The major drawback of Carbon Steel vs Stainless Steel is that while Carbon Steel is usually much tougher and more durable, it lacks the rust resistance of Stainless Steel, particularly higher up the series. For this reason, many of the higher end 10XX series knife blades will come with a resistant coating to ward off the rust. It is also important that these blades are stored properly to protect them.
Pros and Cons:
- Incredibly tough and resistant, holds an edge impressively
- Not rust resistant requires much more maintenance than Stainless Steel
Tool Steels are Steels specifically designed and tailored to perform certain tasks. A notable example is A2 Steel, which is extremely tough and often used to make combat knives. The downsides to this Steel is its poor wear resistance and its propensity to rust due to low Chromium content. Some other examples of tool Steel are M2 Steel – very heat resistant and holds an edge well, but brittle at larger sizes – O1 and O6 Steel – extraordinarily good edge retention, but quick to rust due to high carbon content – and W2 Steel – an ultra-hard steel with great edge retention.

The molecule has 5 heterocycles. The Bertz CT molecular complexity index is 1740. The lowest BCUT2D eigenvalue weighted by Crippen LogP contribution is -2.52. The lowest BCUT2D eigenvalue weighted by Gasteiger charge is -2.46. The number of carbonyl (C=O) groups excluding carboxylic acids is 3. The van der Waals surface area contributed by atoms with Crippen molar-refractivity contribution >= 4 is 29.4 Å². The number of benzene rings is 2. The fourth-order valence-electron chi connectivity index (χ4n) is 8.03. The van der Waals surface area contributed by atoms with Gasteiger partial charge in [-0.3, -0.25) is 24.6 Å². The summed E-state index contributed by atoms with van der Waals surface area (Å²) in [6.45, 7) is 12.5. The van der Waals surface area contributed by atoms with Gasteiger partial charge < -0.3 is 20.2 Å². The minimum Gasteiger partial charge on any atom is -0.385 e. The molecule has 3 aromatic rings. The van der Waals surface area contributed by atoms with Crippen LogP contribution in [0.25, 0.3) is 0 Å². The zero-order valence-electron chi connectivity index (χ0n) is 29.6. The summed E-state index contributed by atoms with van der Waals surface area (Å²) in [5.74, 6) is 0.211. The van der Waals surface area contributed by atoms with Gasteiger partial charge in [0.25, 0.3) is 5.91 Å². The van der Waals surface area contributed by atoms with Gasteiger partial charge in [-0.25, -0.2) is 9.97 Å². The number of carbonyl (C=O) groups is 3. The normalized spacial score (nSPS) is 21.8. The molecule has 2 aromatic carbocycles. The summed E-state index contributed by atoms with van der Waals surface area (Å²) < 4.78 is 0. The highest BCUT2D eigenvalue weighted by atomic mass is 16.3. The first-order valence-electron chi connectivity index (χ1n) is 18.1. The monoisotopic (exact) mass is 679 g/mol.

Pros and Cons
- Very good at meeting specific requirements for specialized jobs
- Expensive and tends not to cater to the general market
Alloy Steels are Steels that are comprised of element combinations which mean that they do not fall into either Stainless or Carbon Steel classifications. Perhaps the best example of this is 5160 Steel, which is 1060 Carbon Steel (0.60% Carbon) mixed with a small amount of Chromium. Though there is insufficient Chromium present to be truly rust-resistant, there is enough to make the blade especially strong and tough. These Steels are perfectly fine for most jobs, but – like tool Steels – are usually specifically rendered for a specific purpose that sits outside that of a common all-purpose knife.
Titanium blades are very lightweight, flexible and tough. Problematically, these blades do not hold their edges well. For these reasons, blades from Titanium suppliers tend to only be used for diving, vanity pieces, and custom knives.
Ceramic blades are very brittle blades which offer exceptional hardness and edge retention, as well as having no Steel in them to rust. While this does mean that they are incredibly easy to keep, it also means that they are far less flexible than the majority of other materials available. This makes them perfect as diving knives, but a lot less useful in other situations.